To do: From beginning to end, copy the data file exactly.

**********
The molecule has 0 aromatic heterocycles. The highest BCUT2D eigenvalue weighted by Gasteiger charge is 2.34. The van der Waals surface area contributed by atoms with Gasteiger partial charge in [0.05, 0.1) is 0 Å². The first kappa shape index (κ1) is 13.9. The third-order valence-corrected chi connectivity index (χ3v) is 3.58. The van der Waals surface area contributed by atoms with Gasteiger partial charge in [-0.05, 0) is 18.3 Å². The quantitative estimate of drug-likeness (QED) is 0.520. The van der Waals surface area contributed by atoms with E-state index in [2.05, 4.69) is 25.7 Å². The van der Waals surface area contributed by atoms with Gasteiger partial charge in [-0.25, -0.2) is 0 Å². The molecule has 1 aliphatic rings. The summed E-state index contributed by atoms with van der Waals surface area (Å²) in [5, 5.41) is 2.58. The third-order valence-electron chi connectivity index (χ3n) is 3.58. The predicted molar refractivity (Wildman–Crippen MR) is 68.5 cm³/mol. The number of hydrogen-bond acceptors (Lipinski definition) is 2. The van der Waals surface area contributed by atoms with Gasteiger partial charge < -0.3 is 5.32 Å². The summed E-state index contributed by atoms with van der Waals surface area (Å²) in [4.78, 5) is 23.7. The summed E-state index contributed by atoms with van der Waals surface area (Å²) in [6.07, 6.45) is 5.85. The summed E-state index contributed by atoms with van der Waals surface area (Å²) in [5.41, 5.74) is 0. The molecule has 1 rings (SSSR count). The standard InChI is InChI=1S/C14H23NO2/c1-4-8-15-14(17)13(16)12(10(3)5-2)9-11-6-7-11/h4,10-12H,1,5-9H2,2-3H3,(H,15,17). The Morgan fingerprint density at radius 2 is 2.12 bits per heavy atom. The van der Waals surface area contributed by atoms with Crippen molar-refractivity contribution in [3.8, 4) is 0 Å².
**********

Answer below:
The molecule has 0 aromatic heterocycles. The highest BCUT2D eigenvalue weighted by Gasteiger charge is 2.34. The van der Waals surface area contributed by atoms with Gasteiger partial charge in [0.05, 0.1) is 0 Å². The first kappa shape index (κ1) is 13.9. The third-order valence-corrected chi connectivity index (χ3v) is 3.58. The van der Waals surface area contributed by atoms with Gasteiger partial charge in [-0.05, 0) is 18.3 Å². The quantitative estimate of drug-likeness (QED) is 0.520. The van der Waals surface area contributed by atoms with E-state index in [2.05, 4.69) is 25.7 Å². The van der Waals surface area contributed by atoms with Gasteiger partial charge in [-0.25, -0.2) is 0 Å². The molecule has 1 aliphatic rings. The summed E-state index contributed by atoms with van der Waals surface area (Å²) in [5, 5.41) is 2.58. The third-order valence-electron chi connectivity index (χ3n) is 3.58. The predicted molar refractivity (Wildman–Crippen MR) is 68.5 cm³/mol. The number of hydrogen-bond acceptors (Lipinski definition) is 2. The van der Waals surface area contributed by atoms with Gasteiger partial charge < -0.3 is 5.32 Å². The summed E-state index contributed by atoms with van der Waals surface area (Å²) in [4.78, 5) is 23.7. The summed E-state index contributed by atoms with van der Waals surface area (Å²) in [6.07, 6.45) is 5.85. The summed E-state index contributed by atoms with van der Waals surface area (Å²) in [5.41, 5.74) is 0. The molecule has 1 rings (SSSR count). The standard InChI is InChI=1S/C14H23NO2/c1-4-8-15-14(17)13(16)12(10(3)5-2)9-11-6-7-11/h4,10-12H,1,5-9H2,2-3H3,(H,15,17). The Morgan fingerprint density at radius 2 is 2.12 bits per heavy atom. The van der Waals surface area contributed by atoms with Crippen molar-refractivity contribution in [3.8, 4) is 0 Å².